||[May. 1st, 2012|06:55 pm]
the community for those who smoke and LIKE IT
Around this time every year I have to interview summer internship applicants for my entire office. For being willing to do this task, I am allowed to have my pick of two from the five or six that will be hired, so I’m happy to do it. Several years ago, I decided to conduct the interviews at a table on the outside patio of a local coffee shop. We are less likely to be interrupted, there is a nice constant supply of coffee I don’t have to brew, and I’m allowed to smoke. Being able to smoke is nice, but it isn’t for my enjoyment alone. After unwittingly hiring a rabid anti a few years ago who declared that if he had known he was going to be working for a couple of “Black-lunged freaks” (My assistant is also a smoker) he wouldn’t have taken the job, I decided to let applicants know where things stood in time for them to back out.|
Yesterday was interview day. My colleagues and I had culled out the eight leading applicants and my assistant had set up the interviews last week, and at a little before 8:00 a.m. I took up my post on the patio and hoped the first person would be late so I could finish waking up. (She wasn’t)
Keep in mind that at this point in the process the applicants being interviewed are those who have made it through pretty close vetting and review. They not only have impressive resumes and transcripts, but they have also handled themselves well on the telephone and had their references checked.
Out of 15 or 16 applicants, we had reduced the list first to ten, then to eight. I learned today that of those eight, seven were smokers, one was not. The day wore along well enough. A couple of people stick out in my mind for good reasons, most are simply parts of the blur and I’ll have to check my notes. One dud, however, made it through the vetting process. We must have been drunk or stoned, or both when we decided to include her in the group for interviewing. Not only was she late, she was dressed like an adult Kewpie doll, used poor grammar, said “like,” you know,” and “I mean” a lot, had not bothered to familiarize herself with the department’s mission, played with her hair, and had to have questions rephrased repeatedly in order to understand them.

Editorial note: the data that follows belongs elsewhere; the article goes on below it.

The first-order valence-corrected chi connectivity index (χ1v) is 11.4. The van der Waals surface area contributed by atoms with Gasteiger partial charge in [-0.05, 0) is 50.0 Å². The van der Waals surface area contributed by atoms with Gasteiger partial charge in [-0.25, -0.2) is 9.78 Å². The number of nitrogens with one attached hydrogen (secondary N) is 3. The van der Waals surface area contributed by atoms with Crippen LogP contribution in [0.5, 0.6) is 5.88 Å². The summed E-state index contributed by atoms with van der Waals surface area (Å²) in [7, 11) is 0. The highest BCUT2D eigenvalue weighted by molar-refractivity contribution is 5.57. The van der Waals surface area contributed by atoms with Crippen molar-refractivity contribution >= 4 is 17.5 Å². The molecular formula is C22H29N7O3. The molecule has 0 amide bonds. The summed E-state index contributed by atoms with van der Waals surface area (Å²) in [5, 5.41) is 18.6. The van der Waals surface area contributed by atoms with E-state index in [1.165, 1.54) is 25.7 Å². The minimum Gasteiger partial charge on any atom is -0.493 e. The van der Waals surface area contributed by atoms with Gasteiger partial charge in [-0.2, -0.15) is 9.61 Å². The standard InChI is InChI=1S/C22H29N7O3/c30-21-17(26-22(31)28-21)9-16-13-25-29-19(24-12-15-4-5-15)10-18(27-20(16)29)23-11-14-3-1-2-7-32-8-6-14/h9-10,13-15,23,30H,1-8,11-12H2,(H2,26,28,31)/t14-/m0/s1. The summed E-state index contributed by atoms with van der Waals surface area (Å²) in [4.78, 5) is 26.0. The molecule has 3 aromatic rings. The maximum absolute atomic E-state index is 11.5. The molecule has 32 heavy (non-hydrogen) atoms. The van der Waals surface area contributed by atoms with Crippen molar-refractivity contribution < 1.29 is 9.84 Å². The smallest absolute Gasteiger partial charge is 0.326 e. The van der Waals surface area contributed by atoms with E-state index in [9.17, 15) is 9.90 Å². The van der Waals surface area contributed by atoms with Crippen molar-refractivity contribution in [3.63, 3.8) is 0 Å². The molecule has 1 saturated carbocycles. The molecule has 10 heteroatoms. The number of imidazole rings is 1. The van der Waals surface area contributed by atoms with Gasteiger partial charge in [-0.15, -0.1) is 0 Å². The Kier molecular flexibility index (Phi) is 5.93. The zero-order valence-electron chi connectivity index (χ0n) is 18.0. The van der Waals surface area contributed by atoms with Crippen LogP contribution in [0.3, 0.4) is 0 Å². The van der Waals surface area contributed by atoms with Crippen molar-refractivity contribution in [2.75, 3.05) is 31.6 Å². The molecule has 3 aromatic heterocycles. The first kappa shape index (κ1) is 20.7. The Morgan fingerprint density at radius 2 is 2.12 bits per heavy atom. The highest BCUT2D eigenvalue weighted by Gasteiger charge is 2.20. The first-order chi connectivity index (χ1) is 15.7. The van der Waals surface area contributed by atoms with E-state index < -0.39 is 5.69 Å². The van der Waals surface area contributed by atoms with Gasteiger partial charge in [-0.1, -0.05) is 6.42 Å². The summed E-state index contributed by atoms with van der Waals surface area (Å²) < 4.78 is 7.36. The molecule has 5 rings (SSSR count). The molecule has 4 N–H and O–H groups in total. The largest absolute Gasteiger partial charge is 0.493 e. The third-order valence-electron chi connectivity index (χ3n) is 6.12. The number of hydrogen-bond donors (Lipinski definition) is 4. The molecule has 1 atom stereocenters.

I dismissed her as quickly as I could and still give her a fair chance. It wasn’t until I was walking home this afternoon that I realized that out of the eight candidates, the only one who stunk in the interview was also the only non-smoker in the batch.
I have often said that a person’s attitude goes a lot further with me than their qualifications when I am considering them for an open position. Don’t give me overly-cheerful or optimistic. I’d much rather hear, ‘Yeah, we’ll get it done, but it’ll be a bitch to do it.” Than “Gee! I’m just sure we can do it! I know we can!” It also helps if a candidate is a bit of a smartass as well. I once hired a young lady who was equally qualified to the other finalist but would need to be allowed to work slightly odd hours for no other reason than when I asked her if I could get her something to drink she replied, “Coffee would be great if you don’t have gin.” I digress, sorry.
The last interview of the day was with a young woman in her early to mid-twenties. She was running late, but had called to tell me her bus was held up in traffic. She had literally run the three blocks from her bus stop and was winded when she arrived at my table. After breathlessly introducing herself and taking the seat I offered, she apologized for being late and said, breathlessly, “I guess I shouldn’t have run.” I told her it was not a problem and asked if I could get some coffee for her. She declined and said, “Since we’re out here, and I assume those are yours (Pointing at my cigarettes) it’s okay if I smoke.” I assured her her it was, and reached for my own cigarettes. After lighting up, she handed me her paperwork and said, “Thanks, I wouldn’t want my lungs to get too used to clean air or anything.”
I’m pretty sure she’ll get the job.